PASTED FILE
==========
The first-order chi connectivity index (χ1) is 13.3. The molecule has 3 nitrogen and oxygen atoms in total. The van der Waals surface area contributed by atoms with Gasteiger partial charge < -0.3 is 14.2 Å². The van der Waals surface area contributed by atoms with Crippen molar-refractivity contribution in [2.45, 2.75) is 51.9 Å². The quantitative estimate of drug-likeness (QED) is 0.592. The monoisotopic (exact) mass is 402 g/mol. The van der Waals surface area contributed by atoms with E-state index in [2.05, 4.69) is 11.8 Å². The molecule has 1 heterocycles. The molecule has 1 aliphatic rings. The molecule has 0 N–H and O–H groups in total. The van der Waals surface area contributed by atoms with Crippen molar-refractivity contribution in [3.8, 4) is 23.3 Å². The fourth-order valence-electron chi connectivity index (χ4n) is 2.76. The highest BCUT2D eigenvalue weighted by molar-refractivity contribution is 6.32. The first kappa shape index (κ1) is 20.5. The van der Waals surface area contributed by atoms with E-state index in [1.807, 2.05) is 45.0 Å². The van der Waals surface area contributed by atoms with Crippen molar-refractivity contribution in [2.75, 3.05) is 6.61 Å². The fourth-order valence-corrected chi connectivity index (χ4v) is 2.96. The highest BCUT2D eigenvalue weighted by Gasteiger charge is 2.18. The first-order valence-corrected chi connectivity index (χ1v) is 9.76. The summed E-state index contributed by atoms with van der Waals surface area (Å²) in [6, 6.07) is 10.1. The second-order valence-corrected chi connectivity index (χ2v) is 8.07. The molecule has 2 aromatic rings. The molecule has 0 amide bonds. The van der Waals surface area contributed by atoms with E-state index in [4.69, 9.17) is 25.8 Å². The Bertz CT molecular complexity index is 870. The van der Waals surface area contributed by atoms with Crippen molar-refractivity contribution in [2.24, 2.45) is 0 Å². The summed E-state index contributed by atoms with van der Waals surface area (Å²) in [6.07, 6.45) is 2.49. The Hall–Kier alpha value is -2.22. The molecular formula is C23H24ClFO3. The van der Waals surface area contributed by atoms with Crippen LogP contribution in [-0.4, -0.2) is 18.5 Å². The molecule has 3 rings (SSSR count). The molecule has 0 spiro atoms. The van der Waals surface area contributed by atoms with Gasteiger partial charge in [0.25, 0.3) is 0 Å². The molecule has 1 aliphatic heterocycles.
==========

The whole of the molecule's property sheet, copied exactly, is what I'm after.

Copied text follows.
The first-order chi connectivity index (χ1) is 13.3. The molecule has 3 nitrogen and oxygen atoms in total. The van der Waals surface area contributed by atoms with Gasteiger partial charge < -0.3 is 14.2 Å². The van der Waals surface area contributed by atoms with Crippen molar-refractivity contribution in [2.45, 2.75) is 51.9 Å². The quantitative estimate of drug-likeness (QED) is 0.592. The monoisotopic (exact) mass is 402 g/mol. The van der Waals surface area contributed by atoms with E-state index in [2.05, 4.69) is 11.8 Å². The molecule has 1 heterocycles. The molecule has 1 aliphatic rings. The molecule has 0 N–H and O–H groups in total. The van der Waals surface area contributed by atoms with Crippen molar-refractivity contribution in [3.8, 4) is 23.3 Å². The fourth-order valence-electron chi connectivity index (χ4n) is 2.76. The highest BCUT2D eigenvalue weighted by molar-refractivity contribution is 6.32. The first kappa shape index (κ1) is 20.5. The van der Waals surface area contributed by atoms with E-state index in [1.807, 2.05) is 45.0 Å². The van der Waals surface area contributed by atoms with Crippen molar-refractivity contribution in [2.75, 3.05) is 6.61 Å². The fourth-order valence-corrected chi connectivity index (χ4v) is 2.96. The highest BCUT2D eigenvalue weighted by Gasteiger charge is 2.18. The first-order valence-corrected chi connectivity index (χ1v) is 9.76. The summed E-state index contributed by atoms with van der Waals surface area (Å²) in [6, 6.07) is 10.1. The second-order valence-corrected chi connectivity index (χ2v) is 8.07. The molecule has 2 aromatic rings. The molecule has 0 amide bonds. The van der Waals surface area contributed by atoms with E-state index in [4.69, 9.17) is 25.8 Å². The Bertz CT molecular complexity index is 870. The van der Waals surface area contributed by atoms with Crippen molar-refractivity contribution in [2.24, 2.45) is 0 Å². The summed E-state index contributed by atoms with van der Waals surface area (Å²) in [6.07, 6.45) is 2.49. The Hall–Kier alpha value is -2.22. The molecular formula is C23H24ClFO3. The van der Waals surface area contributed by atoms with Crippen LogP contribution in [-0.4, -0.2) is 18.5 Å². The molecule has 3 rings (SSSR count). The molecule has 0 spiro atoms. The van der Waals surface area contributed by atoms with Gasteiger partial charge in [0.25, 0.3) is 0 Å². The molecule has 1 aliphatic heterocycles.